Loss assessment under a Fire Insurance Policy and impact of GST

The end consumer always takes the entire burden of indirect taxes in a tax structure. Goods and Services Tax (GST) in which as many as 17 different central and state taxes and 23 different cesses got subsumed with effect from 01.07.2017 is also a form of value added tax and the major form of indirect taxes in our country today apart from Basic Customs Duty which prevails only on import of goods. Seamless movement of Input Tax Credit (ITC) is possible in the GST regime on supply of goods and services and a taxable person registered under GST law is eligible for ITC unless it is restricted for him to avail otherwise. As per Rule 56 (2) of the Central GST Rules, 2017, every registered person has to maintain the accounts of stock in respect of goods received and supplied by him, and such accounts shall contain particulars of the opening balance, receipt, supply, goods lost, stolen, destroyed, written off or disposed of by way of gift or free sample and the balance of stock including raw materials, finished goods, scrap and wastage. However, this provision is not applicable to a taxable person who is either a trader or a manufacturer and has opted for Composition scheme. A Fire Insurance Policy can cover input goods which may be in form of stocks (raw material, work-in-progress, finished goods, consumables, stores and spares etc.) and capital goods in form of plant and machinery, furniture and fixture, computer, electrical installation etc. Whenever there is an inward supply of either input or capital goods, a taxable person is eligible for ITC which in fact reduces his tax cost. He avail such eligible ITC and utilize the same against off-setting his GST liability which may be in form of Integrated GST (IGST), Central GST (CGST) of State GST (SGST). Of course, ITC available in form of CGST and SGST are not allowed to be utilized against each other for discharging tax liability.  However, ITC can be availed by the taxable person by filing GSTR 3B and upon fulfilment of certain conditions which are as under:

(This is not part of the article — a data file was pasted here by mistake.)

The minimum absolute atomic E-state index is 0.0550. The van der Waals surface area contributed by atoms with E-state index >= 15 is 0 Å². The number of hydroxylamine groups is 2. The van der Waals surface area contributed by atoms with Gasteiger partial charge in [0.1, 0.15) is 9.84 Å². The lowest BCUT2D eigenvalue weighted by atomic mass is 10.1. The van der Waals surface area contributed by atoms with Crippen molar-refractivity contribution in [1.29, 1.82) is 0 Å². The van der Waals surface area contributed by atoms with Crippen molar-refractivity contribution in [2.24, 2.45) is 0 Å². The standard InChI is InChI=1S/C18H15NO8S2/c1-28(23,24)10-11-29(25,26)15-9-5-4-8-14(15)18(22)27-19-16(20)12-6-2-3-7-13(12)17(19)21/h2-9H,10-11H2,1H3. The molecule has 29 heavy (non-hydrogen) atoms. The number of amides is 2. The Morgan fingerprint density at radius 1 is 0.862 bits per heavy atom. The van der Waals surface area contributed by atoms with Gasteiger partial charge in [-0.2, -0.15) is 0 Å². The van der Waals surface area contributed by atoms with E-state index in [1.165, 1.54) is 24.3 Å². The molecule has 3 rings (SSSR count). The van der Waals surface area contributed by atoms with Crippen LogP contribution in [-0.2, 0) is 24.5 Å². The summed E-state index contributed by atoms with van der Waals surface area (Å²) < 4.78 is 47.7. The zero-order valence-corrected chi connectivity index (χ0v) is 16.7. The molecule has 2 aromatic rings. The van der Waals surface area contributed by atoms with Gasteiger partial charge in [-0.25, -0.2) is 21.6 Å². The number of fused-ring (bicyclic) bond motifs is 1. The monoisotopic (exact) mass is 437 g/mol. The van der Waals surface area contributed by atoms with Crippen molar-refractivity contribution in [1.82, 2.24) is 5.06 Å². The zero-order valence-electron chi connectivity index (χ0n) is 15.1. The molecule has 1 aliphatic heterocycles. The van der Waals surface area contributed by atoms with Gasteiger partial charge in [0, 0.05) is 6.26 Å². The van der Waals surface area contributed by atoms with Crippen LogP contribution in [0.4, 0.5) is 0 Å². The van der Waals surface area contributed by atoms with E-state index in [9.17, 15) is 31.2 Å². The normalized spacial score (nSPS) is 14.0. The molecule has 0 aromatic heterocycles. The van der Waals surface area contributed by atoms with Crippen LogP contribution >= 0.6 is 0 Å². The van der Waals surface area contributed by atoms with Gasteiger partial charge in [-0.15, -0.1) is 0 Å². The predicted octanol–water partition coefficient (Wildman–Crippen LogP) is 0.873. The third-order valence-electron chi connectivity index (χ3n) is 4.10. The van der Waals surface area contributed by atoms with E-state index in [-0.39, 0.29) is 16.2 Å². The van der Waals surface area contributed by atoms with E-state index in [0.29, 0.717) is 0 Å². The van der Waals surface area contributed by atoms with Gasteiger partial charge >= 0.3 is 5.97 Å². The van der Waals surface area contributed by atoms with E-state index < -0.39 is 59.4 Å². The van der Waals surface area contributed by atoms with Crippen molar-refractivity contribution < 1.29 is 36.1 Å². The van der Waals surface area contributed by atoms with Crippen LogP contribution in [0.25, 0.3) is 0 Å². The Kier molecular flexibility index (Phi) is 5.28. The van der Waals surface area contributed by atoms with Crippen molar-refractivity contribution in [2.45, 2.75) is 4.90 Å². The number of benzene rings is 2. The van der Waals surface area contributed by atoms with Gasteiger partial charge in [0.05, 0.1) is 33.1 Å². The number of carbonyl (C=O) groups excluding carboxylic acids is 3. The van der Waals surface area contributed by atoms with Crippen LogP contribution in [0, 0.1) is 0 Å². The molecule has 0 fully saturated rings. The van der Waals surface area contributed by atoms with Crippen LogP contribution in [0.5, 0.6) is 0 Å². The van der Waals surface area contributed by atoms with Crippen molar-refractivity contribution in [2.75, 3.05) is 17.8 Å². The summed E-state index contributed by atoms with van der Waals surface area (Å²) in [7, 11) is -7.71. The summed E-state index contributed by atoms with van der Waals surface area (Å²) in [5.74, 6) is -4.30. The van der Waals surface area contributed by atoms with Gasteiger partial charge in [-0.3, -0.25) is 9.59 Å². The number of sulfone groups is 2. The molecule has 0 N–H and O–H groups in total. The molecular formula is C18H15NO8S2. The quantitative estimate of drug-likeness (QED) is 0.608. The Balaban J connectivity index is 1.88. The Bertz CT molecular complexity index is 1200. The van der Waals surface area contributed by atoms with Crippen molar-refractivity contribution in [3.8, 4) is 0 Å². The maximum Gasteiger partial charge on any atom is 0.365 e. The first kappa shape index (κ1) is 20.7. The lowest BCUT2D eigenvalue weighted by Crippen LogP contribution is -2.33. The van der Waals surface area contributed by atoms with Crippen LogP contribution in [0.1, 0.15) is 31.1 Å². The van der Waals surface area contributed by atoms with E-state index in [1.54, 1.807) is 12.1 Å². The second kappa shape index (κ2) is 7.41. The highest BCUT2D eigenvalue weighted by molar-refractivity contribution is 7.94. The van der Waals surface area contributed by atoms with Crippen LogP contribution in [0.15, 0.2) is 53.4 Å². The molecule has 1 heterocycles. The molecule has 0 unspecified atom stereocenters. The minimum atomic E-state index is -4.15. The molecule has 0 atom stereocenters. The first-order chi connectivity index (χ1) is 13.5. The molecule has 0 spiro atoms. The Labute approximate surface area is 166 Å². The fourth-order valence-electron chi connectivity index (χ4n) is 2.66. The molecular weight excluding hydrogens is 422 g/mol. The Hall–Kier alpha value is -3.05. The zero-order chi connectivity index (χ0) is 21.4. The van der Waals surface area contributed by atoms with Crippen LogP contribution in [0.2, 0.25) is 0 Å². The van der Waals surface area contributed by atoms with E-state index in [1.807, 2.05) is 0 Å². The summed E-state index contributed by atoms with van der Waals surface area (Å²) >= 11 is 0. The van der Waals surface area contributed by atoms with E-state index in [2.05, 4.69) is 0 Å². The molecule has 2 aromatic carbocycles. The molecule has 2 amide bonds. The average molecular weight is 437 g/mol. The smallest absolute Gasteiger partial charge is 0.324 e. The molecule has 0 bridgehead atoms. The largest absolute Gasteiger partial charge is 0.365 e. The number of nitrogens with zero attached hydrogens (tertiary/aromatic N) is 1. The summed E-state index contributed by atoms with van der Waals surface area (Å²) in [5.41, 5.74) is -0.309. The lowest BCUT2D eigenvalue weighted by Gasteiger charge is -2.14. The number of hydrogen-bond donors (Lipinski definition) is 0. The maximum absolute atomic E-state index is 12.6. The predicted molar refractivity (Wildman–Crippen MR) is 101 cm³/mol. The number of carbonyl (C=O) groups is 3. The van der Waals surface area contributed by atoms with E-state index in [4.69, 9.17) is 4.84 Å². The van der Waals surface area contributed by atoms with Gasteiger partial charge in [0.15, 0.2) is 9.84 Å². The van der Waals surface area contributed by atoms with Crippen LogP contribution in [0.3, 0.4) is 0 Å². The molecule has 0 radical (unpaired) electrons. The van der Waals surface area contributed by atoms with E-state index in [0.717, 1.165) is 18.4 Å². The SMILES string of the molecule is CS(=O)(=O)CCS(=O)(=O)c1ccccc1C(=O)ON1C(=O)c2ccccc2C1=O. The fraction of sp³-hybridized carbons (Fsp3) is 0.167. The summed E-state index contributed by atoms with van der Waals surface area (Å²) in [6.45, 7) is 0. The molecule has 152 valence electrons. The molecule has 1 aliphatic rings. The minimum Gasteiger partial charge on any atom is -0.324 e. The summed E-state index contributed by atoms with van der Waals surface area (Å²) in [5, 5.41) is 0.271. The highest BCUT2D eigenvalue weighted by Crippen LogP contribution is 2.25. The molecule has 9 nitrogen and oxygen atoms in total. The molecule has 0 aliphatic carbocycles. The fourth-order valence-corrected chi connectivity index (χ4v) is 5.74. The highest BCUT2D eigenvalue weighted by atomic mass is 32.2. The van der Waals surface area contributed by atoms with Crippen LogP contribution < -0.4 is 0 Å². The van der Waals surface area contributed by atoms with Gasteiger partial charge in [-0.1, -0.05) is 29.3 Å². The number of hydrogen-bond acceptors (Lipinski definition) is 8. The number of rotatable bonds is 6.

• There must be a valid and GST compliant Tax Invoice available with the taxable person;
  • The goods must have been supplied to the taxable person;
  • The Supplier must have filed GST Return 1;
  • The Supplier must have paid the GST either by utilizing his ITC or by cash;
  • The Supplier must have been paid within 180 days from the date of Invoice by the taxable person;